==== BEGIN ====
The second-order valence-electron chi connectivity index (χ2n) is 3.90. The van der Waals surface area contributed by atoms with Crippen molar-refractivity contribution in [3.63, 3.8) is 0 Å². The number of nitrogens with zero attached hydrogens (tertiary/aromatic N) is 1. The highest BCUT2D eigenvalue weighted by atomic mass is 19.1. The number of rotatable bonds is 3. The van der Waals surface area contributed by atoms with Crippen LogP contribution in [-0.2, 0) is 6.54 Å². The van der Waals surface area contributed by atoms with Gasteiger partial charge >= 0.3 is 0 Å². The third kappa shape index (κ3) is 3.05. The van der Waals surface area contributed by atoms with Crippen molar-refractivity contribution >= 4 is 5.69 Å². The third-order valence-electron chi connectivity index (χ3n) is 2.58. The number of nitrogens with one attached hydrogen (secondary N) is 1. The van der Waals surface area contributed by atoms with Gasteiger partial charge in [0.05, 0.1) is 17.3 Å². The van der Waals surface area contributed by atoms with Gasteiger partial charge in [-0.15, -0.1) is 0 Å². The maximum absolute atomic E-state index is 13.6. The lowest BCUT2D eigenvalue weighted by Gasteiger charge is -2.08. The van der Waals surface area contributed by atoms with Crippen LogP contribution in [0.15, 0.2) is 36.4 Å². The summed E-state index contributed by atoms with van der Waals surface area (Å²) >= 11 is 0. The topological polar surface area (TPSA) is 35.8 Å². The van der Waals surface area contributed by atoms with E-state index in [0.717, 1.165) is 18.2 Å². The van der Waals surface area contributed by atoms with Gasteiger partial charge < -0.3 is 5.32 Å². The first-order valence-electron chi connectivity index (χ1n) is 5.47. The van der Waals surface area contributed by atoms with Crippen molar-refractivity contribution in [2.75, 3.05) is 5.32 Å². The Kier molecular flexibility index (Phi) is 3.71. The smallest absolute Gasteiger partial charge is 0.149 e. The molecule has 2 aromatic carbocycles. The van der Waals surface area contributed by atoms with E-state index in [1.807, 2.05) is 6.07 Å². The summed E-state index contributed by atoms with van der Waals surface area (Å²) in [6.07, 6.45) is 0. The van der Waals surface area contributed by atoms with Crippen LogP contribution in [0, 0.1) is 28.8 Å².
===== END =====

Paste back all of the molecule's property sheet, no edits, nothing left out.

The second-order valence-electron chi connectivity index (χ2n) is 3.90. The van der Waals surface area contributed by atoms with Crippen molar-refractivity contribution in [3.63, 3.8) is 0 Å². The number of nitrogens with zero attached hydrogens (tertiary/aromatic N) is 1. The highest BCUT2D eigenvalue weighted by atomic mass is 19.1. The number of rotatable bonds is 3. The van der Waals surface area contributed by atoms with Crippen LogP contribution in [-0.2, 0) is 6.54 Å². The van der Waals surface area contributed by atoms with Gasteiger partial charge >= 0.3 is 0 Å². The third kappa shape index (κ3) is 3.05. The van der Waals surface area contributed by atoms with Crippen molar-refractivity contribution >= 4 is 5.69 Å². The third-order valence-electron chi connectivity index (χ3n) is 2.58. The number of nitrogens with one attached hydrogen (secondary N) is 1. The van der Waals surface area contributed by atoms with Gasteiger partial charge in [0.05, 0.1) is 17.3 Å². The van der Waals surface area contributed by atoms with Gasteiger partial charge in [-0.15, -0.1) is 0 Å². The maximum absolute atomic E-state index is 13.6. The lowest BCUT2D eigenvalue weighted by Gasteiger charge is -2.08. The van der Waals surface area contributed by atoms with Crippen LogP contribution in [0.15, 0.2) is 36.4 Å². The summed E-state index contributed by atoms with van der Waals surface area (Å²) >= 11 is 0. The topological polar surface area (TPSA) is 35.8 Å². The van der Waals surface area contributed by atoms with E-state index in [0.717, 1.165) is 18.2 Å². The van der Waals surface area contributed by atoms with Gasteiger partial charge < -0.3 is 5.32 Å². The first-order valence-electron chi connectivity index (χ1n) is 5.47. The van der Waals surface area contributed by atoms with Crippen molar-refractivity contribution in [2.75, 3.05) is 5.32 Å². The Kier molecular flexibility index (Phi) is 3.71. The smallest absolute Gasteiger partial charge is 0.149 e. The molecule has 2 aromatic carbocycles. The van der Waals surface area contributed by atoms with E-state index in [1.807, 2.05) is 6.07 Å². The summed E-state index contributed by atoms with van der Waals surface area (Å²) in [6.07, 6.45) is 0. The van der Waals surface area contributed by atoms with Crippen LogP contribution in [0, 0.1) is 28.8 Å².